The Best of An Under Cover Weekend at the Firebird
An Under Cover Weekend is a time to get silly, abandon caution and get lost with ten St. Louis bands in some of the most loved music ever. Many of us will never see Aerosmith in concert. The majority of the two sold-out crowds missed Michael Jackson. And here they are, in joyful incarnation. Just for St. Louis.
Jason Stoff Via Dove's Andy Shadburne as Aerosmith's Steven Tyler
AUCW, more than most other shows, is a spectacle, a two-night cover extravaganza studded with goofy and inspired moments. Here are eleven:
Best Use of an English Accent: The crowd couldn't help but guffaw every time Aquitaine's Will Hildebrandt spoke. In full-on mind meld with Liam Gallagher, Hildebrandt teased the audience, "Do you wanna heah "Champagne Supuh-no-vah"? DO YOU WANNA HEAH "CHAMPAGNE SUPUH-NO-VAH"? Well you cuhn't. Et's tooh lunhg of uh suhng!" An audience member was overheard saying, "I'm beginning to believe he is Gallagher." Crowd members were seen Instagramming pictures of themselves with "Oasis." To us, the band was in the building.
Expect to See on More Playlists: PJ Harvey. The audience howled in rapturous praise, possessed by the band's energy, when Animal Empty paused between songs. It felt like an authentic rock show. Like something dangerous could happen. When Ali Ruby, a statuesque blonde who looked beautiful a Camaro-red shift dress, introduced the last song, there was a palpable hunger for more.
Probably Made a Baby Post-Show: A couple began grinding aggressively during Humdrum's riotous version of Beck's "Debra." The young man and woman in the front row slammed themselves together and shifted back and forth throughout the song while the band sang, "'Cause only you got a thing/That I just got to get with/I just got to get, get with you." When Humdrum hit the chorus, its chutzpah jumped into a falsetto feeding-frenzy sincere enough to give power to a song steeped in whacky lounge-funk.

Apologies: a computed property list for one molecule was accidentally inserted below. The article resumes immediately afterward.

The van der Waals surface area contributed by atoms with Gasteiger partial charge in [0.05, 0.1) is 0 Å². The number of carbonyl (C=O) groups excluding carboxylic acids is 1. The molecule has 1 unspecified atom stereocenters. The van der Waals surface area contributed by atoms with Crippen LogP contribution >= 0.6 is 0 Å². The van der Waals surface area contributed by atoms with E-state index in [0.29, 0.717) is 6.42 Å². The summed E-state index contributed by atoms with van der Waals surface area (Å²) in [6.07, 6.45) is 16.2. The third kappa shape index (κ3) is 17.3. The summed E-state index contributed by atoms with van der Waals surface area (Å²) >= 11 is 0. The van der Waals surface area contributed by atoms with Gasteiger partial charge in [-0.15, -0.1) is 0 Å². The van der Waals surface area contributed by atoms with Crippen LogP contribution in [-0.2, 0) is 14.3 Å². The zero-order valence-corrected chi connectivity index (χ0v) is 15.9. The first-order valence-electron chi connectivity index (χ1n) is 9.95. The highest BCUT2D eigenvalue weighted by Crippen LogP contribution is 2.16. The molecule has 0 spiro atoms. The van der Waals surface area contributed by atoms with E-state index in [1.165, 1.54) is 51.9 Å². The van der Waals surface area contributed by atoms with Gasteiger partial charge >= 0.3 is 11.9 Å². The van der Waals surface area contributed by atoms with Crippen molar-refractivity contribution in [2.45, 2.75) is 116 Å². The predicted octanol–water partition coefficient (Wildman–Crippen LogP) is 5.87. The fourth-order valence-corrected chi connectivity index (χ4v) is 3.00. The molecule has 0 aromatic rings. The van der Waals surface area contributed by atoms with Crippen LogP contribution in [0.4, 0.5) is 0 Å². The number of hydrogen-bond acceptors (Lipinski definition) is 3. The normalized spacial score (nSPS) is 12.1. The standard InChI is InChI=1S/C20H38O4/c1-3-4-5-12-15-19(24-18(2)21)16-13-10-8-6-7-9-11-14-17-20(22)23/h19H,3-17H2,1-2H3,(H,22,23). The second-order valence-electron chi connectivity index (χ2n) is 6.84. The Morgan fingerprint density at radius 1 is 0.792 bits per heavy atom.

Most Likely Invited Back to Stage Crash: Volcanoes played at warp speed, probably caused permanent hearing damage and, as percussionist/vocalist Eric Peters later said, found the "rage" in the Killers' best known songs. Peters, bassist Jon Ryan and temporary synth man Charlie Brumley hammered out blunt-force versions, and eventually sought front-row friends for "All These Things That I've Done," leading them and the audience through the refrain: "I got soul but I'm not a soldier." Onstage, Chris Phillips of Bear Hive hopped around Peters' drum set singing and screaming, happy as a clam.
Stunned Silence: The crowd, surprisingly decked out for the occasion in button-downs, dresses and the comfiest of secondhand couture, appeared content to absorb LucaBrasi as it generated U2's grandiose sonic waves. Perhaps a bit quieted by fatigue, the audience stood in calm appreciation. LucaBrasi did its homework and delivered a spot-on rendition of one of the most ambitious bands of the weekend.